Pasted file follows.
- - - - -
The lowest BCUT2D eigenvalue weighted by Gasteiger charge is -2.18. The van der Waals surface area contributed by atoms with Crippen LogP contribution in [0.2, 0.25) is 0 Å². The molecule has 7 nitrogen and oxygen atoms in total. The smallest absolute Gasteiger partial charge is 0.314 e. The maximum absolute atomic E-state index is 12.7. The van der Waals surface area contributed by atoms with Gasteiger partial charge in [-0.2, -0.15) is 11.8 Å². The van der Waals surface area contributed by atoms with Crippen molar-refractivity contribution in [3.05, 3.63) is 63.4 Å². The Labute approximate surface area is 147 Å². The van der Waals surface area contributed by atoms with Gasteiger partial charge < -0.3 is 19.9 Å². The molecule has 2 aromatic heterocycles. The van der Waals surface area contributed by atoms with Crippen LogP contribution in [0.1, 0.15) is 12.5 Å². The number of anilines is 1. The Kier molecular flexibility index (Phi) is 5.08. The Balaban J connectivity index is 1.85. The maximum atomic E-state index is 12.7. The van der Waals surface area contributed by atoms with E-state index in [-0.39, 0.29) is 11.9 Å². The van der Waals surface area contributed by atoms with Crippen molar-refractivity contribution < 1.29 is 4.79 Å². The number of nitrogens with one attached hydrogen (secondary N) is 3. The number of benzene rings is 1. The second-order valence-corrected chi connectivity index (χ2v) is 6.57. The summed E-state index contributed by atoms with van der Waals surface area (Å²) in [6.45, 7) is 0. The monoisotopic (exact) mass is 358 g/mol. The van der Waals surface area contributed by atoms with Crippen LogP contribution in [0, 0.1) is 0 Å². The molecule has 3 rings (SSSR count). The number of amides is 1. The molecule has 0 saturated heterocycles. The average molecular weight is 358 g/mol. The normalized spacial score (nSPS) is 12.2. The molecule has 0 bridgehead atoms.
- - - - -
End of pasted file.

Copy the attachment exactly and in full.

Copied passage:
The lowest BCUT2D eigenvalue weighted by Gasteiger charge is -2.18. The van der Waals surface area contributed by atoms with Crippen LogP contribution in [0.2, 0.25) is 0 Å². The molecule has 7 nitrogen and oxygen atoms in total. The smallest absolute Gasteiger partial charge is 0.314 e. The maximum absolute atomic E-state index is 12.7. The van der Waals surface area contributed by atoms with Gasteiger partial charge in [-0.2, -0.15) is 11.8 Å². The van der Waals surface area contributed by atoms with Crippen molar-refractivity contribution in [3.05, 3.63) is 63.4 Å². The Labute approximate surface area is 147 Å². The van der Waals surface area contributed by atoms with Gasteiger partial charge < -0.3 is 19.9 Å². The molecule has 2 aromatic heterocycles. The van der Waals surface area contributed by atoms with Crippen LogP contribution in [0.1, 0.15) is 12.5 Å². The number of anilines is 1. The Kier molecular flexibility index (Phi) is 5.08. The Balaban J connectivity index is 1.85. The maximum atomic E-state index is 12.7. The van der Waals surface area contributed by atoms with E-state index in [-0.39, 0.29) is 11.9 Å². The van der Waals surface area contributed by atoms with Crippen molar-refractivity contribution < 1.29 is 4.79 Å². The number of nitrogens with one attached hydrogen (secondary N) is 3. The number of benzene rings is 1. The second-order valence-corrected chi connectivity index (χ2v) is 6.57. The summed E-state index contributed by atoms with van der Waals surface area (Å²) in [6.45, 7) is 0. The monoisotopic (exact) mass is 358 g/mol. The van der Waals surface area contributed by atoms with Crippen LogP contribution in [0, 0.1) is 0 Å². The molecule has 3 rings (SSSR count). The number of amides is 1. The molecule has 0 saturated heterocycles. The average molecular weight is 358 g/mol. The normalized spacial score (nSPS) is 12.2. The molecule has 0 bridgehead atoms.